We need your help now

Support from readers like you keeps The Journal open.

You are visiting us because we have something you value. Independent, unbiased news that tells the truth. Advertising revenue goes some way to support our mission, but this year it has not been enough.

If you've seen value in our reporting, please contribute what you can, so we can continue to produce accurate and meaningful journalism. For everyone who needs it.


UK risks angering EU further with response to post-Brexit legal threats over NI Protocol

The UK Government is understood to have told Brussels it will continue with the grace periods relating to the Northern Ireland Protocol.

THE UK HAS risked further antagonising the European Union by responding to legal threats over the Northern Ireland Protocol by refusing to fully implement the post-Brexit agreement.

Ministers are understood to have responded to Brussels’ seven infringement proceedings by saying they will unilaterally continue with the grace periods on checks currently in place.

Britain’s mission to the EU formally replied by the end-of-Thursday deadline, despite politics as normal being paused during the mourning period for the queen.

The PA news agency was told that the response said the UK would continue with the current approach of not forcing retailers and exporters to adhere to all the agreed checks.

The response with unilateral action is liable to anger the bloc, which has stressed the need to find joint solutions to the trade barrier created in the Irish Sea by the protocol.

But Britain hopes that delaying the checks will help create the space for solutions to be found.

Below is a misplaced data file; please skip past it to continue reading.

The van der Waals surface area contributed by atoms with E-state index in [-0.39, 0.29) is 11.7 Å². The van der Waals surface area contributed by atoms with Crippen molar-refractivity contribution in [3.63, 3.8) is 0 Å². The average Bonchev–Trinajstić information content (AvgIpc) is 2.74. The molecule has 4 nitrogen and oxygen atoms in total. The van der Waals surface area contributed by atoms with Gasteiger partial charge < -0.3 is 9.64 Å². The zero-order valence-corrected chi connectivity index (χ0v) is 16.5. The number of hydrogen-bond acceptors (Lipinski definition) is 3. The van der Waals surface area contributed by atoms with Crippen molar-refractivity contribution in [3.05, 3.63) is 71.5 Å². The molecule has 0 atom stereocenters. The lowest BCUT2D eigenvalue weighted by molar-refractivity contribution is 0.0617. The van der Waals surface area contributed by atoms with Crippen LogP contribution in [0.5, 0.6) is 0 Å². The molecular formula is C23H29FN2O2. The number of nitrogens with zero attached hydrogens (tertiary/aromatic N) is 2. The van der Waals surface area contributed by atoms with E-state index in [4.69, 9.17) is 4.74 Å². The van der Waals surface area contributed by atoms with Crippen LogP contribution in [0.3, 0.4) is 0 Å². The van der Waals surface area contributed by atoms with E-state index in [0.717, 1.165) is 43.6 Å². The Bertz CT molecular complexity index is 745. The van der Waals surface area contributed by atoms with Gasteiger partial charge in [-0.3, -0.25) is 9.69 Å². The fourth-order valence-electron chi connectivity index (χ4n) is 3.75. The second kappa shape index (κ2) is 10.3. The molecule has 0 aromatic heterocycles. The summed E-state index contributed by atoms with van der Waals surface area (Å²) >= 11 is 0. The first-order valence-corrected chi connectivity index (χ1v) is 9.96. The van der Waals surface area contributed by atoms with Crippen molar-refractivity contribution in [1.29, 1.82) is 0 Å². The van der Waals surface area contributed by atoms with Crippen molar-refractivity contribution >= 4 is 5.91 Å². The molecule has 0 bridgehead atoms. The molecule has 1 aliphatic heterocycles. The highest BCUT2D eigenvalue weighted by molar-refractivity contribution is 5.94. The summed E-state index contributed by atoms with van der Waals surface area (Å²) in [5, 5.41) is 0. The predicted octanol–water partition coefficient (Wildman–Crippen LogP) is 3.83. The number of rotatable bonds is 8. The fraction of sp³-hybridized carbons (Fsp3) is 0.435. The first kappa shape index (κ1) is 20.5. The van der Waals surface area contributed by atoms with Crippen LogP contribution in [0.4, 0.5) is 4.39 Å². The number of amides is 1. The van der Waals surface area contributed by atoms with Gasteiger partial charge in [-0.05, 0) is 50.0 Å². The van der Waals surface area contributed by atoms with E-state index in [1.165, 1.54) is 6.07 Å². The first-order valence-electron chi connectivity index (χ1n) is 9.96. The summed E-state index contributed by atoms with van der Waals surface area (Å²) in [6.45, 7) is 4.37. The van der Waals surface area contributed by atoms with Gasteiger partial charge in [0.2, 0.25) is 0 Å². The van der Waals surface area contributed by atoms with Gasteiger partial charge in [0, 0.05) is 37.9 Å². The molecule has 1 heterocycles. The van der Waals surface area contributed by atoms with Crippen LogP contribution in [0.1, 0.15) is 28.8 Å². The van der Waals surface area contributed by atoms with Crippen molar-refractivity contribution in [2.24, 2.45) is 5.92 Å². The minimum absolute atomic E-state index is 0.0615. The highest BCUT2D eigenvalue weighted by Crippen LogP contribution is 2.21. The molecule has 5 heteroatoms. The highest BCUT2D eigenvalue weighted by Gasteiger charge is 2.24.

Infringement proceedings

Four infringement procedures were triggered by the European Commission in July, adding to three already launched a month earlier.

Speaking to reporters after the first set of these procedures were triggered in June, Taoiseach Micheál Martin said it represented “a step up in response from the EU”.

He called on the British government to hold talks with their European counterparts in a bid to halting any legal action.

Meanwhile, European Commission vice-president Maros Sefcovic said the UK’s move had “no legal or political justification”.

However, the EU has been further angered by the UK’s threat to override parts of the protocol with new legislation, which the bloc argues would break international law.

European Commission president Ursula von der Leyen will be in Westminster for the queen’s funeral on Monday.

It is unclear if she will be meeting British Prime Minister Liz Truss while in London, although Truss is expected to hold some talks with political leaders during their visits.

There have been unconfirmed suggestions that Truss will speak to Taoiseach Micheál Martin on the margins of the funeral amid tensions over the protocol.

The European Commission declined to discuss the contents of the UK letter, as did the UK Government during the mourning period. Neither side was planning to publish the document.

Commission spokesman Daniel Ferrie told reporters in Brussels: “I can confirm we have received a reply from the UK. We will now analyse the reply before deciding on the next steps.”

Press Association
Your Voice
Readers Comments
This is YOUR comments community. Stay civil, stay constructive, stay on topic. Please familiarise yourself with our comments policy here before taking part.
Leave a Comment
    Submit a report
    Please help us understand how this comment violates our community guidelines.
    Thank you for the feedback
    Your feedback has been sent to our team for review.

    Leave a commentcancel